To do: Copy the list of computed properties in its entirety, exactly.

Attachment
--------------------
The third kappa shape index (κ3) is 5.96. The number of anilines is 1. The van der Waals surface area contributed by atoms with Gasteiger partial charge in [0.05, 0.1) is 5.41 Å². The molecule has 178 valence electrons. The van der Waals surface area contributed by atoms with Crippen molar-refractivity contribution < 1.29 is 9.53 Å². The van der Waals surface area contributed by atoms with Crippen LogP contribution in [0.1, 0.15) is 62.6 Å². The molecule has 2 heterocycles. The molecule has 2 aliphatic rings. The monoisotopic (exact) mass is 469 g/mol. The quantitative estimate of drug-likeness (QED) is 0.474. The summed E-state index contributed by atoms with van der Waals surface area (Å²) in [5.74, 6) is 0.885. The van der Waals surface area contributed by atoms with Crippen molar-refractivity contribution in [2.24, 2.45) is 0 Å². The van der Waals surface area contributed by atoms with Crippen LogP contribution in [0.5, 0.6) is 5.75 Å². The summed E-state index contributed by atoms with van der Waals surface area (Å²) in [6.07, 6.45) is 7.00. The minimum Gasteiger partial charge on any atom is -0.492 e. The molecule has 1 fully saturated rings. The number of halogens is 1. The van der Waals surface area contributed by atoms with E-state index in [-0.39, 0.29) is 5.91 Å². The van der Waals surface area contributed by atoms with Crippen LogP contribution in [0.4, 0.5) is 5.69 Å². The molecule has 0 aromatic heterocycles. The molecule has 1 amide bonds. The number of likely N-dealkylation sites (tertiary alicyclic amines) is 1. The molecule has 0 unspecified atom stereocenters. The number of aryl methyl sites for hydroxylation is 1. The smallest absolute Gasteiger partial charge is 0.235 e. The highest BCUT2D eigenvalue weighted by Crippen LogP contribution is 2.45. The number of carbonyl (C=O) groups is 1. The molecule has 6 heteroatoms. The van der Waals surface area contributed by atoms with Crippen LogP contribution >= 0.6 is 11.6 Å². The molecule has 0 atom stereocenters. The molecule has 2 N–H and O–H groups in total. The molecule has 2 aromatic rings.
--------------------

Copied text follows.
The third kappa shape index (κ3) is 5.96. The number of anilines is 1. The van der Waals surface area contributed by atoms with Gasteiger partial charge in [0.05, 0.1) is 5.41 Å². The molecule has 178 valence electrons. The van der Waals surface area contributed by atoms with Crippen molar-refractivity contribution < 1.29 is 9.53 Å². The van der Waals surface area contributed by atoms with Crippen LogP contribution in [0.1, 0.15) is 62.6 Å². The molecule has 2 heterocycles. The molecule has 2 aliphatic rings. The monoisotopic (exact) mass is 469 g/mol. The quantitative estimate of drug-likeness (QED) is 0.474. The summed E-state index contributed by atoms with van der Waals surface area (Å²) in [5.74, 6) is 0.885. The van der Waals surface area contributed by atoms with Crippen molar-refractivity contribution in [2.24, 2.45) is 0 Å². The van der Waals surface area contributed by atoms with Crippen LogP contribution in [0.5, 0.6) is 5.75 Å². The summed E-state index contributed by atoms with van der Waals surface area (Å²) in [6.07, 6.45) is 7.00. The minimum Gasteiger partial charge on any atom is -0.492 e. The molecule has 1 fully saturated rings. The number of halogens is 1. The van der Waals surface area contributed by atoms with E-state index in [-0.39, 0.29) is 5.91 Å². The van der Waals surface area contributed by atoms with Crippen LogP contribution in [0.4, 0.5) is 5.69 Å². The molecule has 0 aromatic heterocycles. The molecule has 1 amide bonds. The number of likely N-dealkylation sites (tertiary alicyclic amines) is 1. The molecule has 0 unspecified atom stereocenters. The number of aryl methyl sites for hydroxylation is 1. The smallest absolute Gasteiger partial charge is 0.235 e. The highest BCUT2D eigenvalue weighted by Crippen LogP contribution is 2.45. The number of carbonyl (C=O) groups is 1. The molecule has 6 heteroatoms. The van der Waals surface area contributed by atoms with Crippen LogP contribution >= 0.6 is 11.6 Å². The molecule has 0 atom stereocenters. The molecule has 2 N–H and O–H groups in total. The molecule has 2 aromatic rings.